Rachel Maddow showed that the Republicans had become the party of jailing librarians, banning books, and getting rid of school desegregation.
Whatever your politics are, whether you agree with what these Republicans and Republican governors and Republican legislatures are doing in the states. You can still see, right? That this isn’t exactly a thrilling national platform on which Republican candidates will be eager to run for the White House next year, right? Like jailing librarians, banning abortion, banning that books, undoing desegregation in schools, getting rid of child labor laws, right? Regardless of who the standard bearer is going to be, either Donald Trump or it will be somebody else who has this record of current models in Republican governance to run on.
And regardless of, you know, who their standard bearer will be, whether it is Trump or not. Regardless of the unpopularity and extremity of how they are governing in the states they control, the one hope they have for taking back the White House next year, for taking back control of the executive branch, for taking the presidency in 2024. The one thing in their control the one thing you can control as the country as a whole, the political climate for the country, the one thing they can do single-handedly is the economy.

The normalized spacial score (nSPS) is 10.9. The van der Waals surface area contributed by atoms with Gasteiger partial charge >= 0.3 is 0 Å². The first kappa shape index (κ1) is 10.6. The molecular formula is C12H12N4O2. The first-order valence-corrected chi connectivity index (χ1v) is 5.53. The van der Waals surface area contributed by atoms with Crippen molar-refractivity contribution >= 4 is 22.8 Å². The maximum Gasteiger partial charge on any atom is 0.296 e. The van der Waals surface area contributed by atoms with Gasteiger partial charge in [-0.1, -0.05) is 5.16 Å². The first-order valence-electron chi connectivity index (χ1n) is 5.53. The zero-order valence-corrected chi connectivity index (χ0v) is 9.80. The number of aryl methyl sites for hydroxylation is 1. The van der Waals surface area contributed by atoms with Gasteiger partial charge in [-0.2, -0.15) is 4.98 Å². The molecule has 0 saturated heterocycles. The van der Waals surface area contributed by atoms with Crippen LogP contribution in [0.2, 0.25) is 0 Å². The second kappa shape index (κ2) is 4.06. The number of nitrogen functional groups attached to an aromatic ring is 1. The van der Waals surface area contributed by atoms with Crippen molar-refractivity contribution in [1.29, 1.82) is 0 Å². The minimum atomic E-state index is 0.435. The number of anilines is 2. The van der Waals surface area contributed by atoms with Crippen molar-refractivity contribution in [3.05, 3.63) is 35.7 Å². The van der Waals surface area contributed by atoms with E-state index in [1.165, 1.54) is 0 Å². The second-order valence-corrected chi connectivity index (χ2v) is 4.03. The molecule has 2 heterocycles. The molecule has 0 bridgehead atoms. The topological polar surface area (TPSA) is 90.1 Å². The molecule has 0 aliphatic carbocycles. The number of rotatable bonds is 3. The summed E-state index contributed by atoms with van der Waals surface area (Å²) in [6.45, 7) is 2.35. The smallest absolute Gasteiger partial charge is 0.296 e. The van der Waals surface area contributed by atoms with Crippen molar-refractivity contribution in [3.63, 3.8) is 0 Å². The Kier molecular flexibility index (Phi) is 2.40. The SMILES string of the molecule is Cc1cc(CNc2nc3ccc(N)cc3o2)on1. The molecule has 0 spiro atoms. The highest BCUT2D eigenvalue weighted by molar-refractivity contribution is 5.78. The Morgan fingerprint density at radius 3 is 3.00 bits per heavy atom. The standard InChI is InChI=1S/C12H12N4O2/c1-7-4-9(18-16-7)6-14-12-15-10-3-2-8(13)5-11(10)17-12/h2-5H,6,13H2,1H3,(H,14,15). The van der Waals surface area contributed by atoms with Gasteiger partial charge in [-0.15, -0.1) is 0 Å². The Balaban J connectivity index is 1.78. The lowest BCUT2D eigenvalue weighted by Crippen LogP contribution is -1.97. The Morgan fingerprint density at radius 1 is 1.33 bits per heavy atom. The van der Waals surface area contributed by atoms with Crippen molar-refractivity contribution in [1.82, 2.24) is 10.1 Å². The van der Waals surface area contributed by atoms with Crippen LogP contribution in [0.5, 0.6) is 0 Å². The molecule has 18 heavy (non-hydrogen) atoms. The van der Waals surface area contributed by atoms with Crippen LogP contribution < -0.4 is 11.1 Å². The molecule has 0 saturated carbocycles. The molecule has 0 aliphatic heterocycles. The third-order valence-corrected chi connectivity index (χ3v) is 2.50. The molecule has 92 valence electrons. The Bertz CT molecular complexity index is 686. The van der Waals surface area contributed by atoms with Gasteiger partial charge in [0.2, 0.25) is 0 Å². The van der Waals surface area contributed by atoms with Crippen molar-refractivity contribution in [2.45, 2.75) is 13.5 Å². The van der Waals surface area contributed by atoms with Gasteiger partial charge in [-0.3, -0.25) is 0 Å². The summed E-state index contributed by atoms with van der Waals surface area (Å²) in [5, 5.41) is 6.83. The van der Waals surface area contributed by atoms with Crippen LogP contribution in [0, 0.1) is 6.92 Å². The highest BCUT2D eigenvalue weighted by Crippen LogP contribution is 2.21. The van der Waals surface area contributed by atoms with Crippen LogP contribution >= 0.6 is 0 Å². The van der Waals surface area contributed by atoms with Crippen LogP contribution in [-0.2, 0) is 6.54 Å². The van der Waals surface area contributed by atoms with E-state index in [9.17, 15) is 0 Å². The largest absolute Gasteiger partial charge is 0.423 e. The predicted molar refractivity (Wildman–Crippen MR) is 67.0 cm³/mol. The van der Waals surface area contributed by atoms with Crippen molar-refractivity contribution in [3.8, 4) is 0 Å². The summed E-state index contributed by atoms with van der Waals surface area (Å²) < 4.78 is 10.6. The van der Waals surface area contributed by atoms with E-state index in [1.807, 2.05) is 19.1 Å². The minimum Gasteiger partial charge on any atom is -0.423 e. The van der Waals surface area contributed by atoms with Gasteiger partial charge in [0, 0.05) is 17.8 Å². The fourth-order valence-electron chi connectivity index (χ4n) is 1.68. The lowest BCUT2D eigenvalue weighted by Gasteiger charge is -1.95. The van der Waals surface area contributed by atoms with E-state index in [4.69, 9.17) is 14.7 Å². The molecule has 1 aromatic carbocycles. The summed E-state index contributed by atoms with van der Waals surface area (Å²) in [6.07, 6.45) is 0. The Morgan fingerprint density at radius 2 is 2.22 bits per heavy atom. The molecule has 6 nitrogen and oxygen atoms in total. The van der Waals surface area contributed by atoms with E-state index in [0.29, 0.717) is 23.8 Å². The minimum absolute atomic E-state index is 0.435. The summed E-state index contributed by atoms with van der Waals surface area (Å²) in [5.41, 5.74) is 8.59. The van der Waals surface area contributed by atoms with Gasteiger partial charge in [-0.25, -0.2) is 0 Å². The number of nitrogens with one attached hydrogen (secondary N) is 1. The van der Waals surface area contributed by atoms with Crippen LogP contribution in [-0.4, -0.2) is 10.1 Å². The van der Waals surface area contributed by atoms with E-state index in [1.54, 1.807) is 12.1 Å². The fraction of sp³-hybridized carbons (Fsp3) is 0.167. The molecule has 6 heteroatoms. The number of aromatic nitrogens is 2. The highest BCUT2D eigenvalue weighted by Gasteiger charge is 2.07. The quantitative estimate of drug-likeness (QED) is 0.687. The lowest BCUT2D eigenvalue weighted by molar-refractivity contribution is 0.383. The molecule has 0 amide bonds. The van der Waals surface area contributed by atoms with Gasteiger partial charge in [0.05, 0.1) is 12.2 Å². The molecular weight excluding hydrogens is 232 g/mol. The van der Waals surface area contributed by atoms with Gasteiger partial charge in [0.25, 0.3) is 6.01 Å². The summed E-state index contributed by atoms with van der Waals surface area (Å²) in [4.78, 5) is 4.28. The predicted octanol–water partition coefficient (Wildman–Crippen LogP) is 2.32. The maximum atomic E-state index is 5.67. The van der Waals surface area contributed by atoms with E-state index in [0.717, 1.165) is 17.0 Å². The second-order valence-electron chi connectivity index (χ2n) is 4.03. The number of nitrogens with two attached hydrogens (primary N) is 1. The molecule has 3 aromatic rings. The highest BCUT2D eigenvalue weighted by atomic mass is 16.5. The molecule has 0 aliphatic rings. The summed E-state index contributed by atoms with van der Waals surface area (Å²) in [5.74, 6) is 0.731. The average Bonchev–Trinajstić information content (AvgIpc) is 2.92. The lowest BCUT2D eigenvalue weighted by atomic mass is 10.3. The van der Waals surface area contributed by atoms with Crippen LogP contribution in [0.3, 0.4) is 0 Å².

Rachel Maddow went on to discuss the Republican motivation for triggering a default, which is that a default might be their only hope of winning back the White House in 2024.
Given the way that they are governing in the states, Republicans have to hope for an economic collapse as their path back to the White House in 2024. Anything that forces them to rely on their own agenda might doom them to defeat.
Jason is the managing editor. He is also a White House Press Pool and a Congressional correspondent for PoliticusUSA. Jason has a Bachelor’s Degree in Political Science. His graduate work focused on public policy, with a specialization in social reform movements.
Awards and Professional Memberships
Member of the Society of Professional Journalists and The American Political Science Association